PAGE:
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Obesity and the Modern Environment

city obesityFrom Dr. Emma Patterson who attended a course this week in San Francisco: Metabolic Applied Research Strategy (MARS)

According to the presenter, Dr. Lee Kaplan – Associate Professor of Medicine at Harvard Medical School, and world-renowned obesity researcher – the current obesity epidemic results from a failure of normal weight and energy regulatory mechanisms, which are largely the result of our modern “obesogenic” environment.

He described four drivers of obesity in our environment:
1. Altered food supply: this consists of more processed, high energy density foods, and is more about neuro-hormonal signaling than calories
2. Decreased physical activity: there is an effects on muscle, more than simply calories burned
3. Stress and distress: these have direct impacts on relevant areas of the brain
4. Drugs: steroids, anti-diabetes drugs, and anti-psychotic drugs are examples of modern drugs with relationships to weight

Body weight is usually very tightly regulated, and Dr. Kaplan described how a very slight imbalance in this regulation leads to weight gain. He gave two examples to illustrate this point. First, he said, the average energy intake in a year for an adult is 912,500 calories (2500 per day). Gaining one pound in a year results from an excess of 4,050 calories, or just 11 calories per day, which is approximately the calories in one potato chip, and this represents a 0.4% mismatch in energy balance.

He then gave an example of the subtlety of severe obesity in terms of energy mismatch. A consistent energy excess of 30 calories a day will generate enough calories for more than a 200 pound weight gain during adult life time, and this 30 calories per day corresponds to a 1.5% mismatch between energy intake and expenditure.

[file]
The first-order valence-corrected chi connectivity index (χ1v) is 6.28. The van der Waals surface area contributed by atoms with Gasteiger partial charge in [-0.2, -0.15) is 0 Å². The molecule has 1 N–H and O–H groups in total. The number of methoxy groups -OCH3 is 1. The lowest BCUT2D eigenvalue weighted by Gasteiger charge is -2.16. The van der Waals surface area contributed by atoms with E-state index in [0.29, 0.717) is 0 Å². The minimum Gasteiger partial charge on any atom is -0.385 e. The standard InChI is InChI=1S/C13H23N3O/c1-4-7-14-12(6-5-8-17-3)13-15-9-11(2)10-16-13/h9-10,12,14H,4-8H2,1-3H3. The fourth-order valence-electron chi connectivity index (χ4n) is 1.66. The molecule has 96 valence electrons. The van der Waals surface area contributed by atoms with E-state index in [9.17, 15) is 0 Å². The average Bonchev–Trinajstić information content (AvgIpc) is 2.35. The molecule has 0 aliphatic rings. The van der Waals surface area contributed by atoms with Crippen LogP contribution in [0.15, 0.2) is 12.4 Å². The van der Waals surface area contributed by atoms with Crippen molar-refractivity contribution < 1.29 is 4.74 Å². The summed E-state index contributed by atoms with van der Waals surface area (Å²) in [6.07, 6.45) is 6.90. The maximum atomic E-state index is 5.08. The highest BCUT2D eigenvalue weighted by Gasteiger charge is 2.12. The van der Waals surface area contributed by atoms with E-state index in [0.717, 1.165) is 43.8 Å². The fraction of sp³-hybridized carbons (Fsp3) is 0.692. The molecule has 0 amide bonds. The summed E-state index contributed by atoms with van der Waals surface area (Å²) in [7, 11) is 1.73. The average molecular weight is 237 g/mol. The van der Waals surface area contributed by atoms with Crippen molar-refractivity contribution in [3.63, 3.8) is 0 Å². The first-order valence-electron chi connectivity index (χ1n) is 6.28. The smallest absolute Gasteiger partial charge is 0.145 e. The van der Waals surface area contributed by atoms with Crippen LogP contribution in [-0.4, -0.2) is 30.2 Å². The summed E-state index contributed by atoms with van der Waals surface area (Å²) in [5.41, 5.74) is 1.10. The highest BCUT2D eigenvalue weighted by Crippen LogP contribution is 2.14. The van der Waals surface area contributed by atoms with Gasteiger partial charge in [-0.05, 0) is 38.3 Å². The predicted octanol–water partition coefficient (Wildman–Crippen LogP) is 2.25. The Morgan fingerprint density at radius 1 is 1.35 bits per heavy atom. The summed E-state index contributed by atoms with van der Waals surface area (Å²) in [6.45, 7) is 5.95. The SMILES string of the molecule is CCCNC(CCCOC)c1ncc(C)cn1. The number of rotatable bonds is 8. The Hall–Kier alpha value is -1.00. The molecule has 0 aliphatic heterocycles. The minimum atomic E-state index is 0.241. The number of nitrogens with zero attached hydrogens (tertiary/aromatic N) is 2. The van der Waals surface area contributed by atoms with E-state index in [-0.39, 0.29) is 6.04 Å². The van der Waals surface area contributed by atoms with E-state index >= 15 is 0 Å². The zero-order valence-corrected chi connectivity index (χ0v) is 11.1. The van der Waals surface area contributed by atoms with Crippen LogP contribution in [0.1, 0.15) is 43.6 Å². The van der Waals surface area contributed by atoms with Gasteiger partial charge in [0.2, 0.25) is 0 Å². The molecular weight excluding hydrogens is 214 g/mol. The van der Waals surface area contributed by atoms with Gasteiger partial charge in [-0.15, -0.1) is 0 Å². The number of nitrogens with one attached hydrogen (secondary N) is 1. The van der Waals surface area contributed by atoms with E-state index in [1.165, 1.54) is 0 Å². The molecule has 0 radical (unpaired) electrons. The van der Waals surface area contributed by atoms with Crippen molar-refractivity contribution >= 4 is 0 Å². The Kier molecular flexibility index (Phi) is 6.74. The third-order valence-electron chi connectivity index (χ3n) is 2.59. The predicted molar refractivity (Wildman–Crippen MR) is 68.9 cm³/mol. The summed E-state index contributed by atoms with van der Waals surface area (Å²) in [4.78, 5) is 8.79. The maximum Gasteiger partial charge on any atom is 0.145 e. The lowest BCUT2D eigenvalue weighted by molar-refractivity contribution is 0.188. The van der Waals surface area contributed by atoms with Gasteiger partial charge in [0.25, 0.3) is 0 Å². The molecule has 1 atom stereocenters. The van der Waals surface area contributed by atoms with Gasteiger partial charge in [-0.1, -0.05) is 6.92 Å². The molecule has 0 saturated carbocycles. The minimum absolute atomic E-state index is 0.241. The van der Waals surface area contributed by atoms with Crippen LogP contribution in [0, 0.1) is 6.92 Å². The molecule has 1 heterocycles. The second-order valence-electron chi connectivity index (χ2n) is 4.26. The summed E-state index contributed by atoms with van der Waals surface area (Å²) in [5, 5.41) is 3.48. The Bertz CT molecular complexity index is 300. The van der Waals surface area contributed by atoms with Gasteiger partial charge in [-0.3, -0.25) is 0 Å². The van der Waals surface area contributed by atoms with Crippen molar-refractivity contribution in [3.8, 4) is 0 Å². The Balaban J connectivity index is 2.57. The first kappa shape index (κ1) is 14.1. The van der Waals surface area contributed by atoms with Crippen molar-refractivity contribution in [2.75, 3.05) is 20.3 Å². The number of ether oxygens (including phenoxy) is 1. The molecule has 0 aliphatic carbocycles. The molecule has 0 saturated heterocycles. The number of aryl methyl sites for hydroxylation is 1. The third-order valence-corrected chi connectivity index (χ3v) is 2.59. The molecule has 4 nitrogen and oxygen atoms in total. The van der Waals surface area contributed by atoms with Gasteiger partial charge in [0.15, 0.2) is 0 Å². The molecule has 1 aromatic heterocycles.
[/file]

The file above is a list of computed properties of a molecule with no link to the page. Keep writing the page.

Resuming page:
Dr. Kaplan reviewed what is known about obesity, as far as that obesity has negative effects of health and that bariatric surgery works for obesity, diabetes and other comorbidities. However, very few people with severe obesity get surgery (200,000 who have had bariatric surgery represents 1 in 400 people with obesity in the US). Therefore we know that there is a large unmet need for additional therapies.

Important questions we don’t have the answers to regarding obesity and bariatric surgery include:
1. Why exactly is surgery so effective?
2. What are the important differences between the procedures?
3. For which patients is surgery the best option?
4. Which procedure is the best for each patient?

Dr. Kaplan concluded that effective therapies of obesity will need to promote changes in the energy set point, affect the weight regulatory system at multiple levels, and blunt the environmental influences on body weight. He thinks that, “these requirements suggest that individualized approaches and combination therapies will be most effective.”

The goals of MARS are to answer the questions, develop and test new therapies, and bring them to patients. The course was sponsored by Ethicon Endo-Surgery, who also fund Dr. Kaplan’s research.

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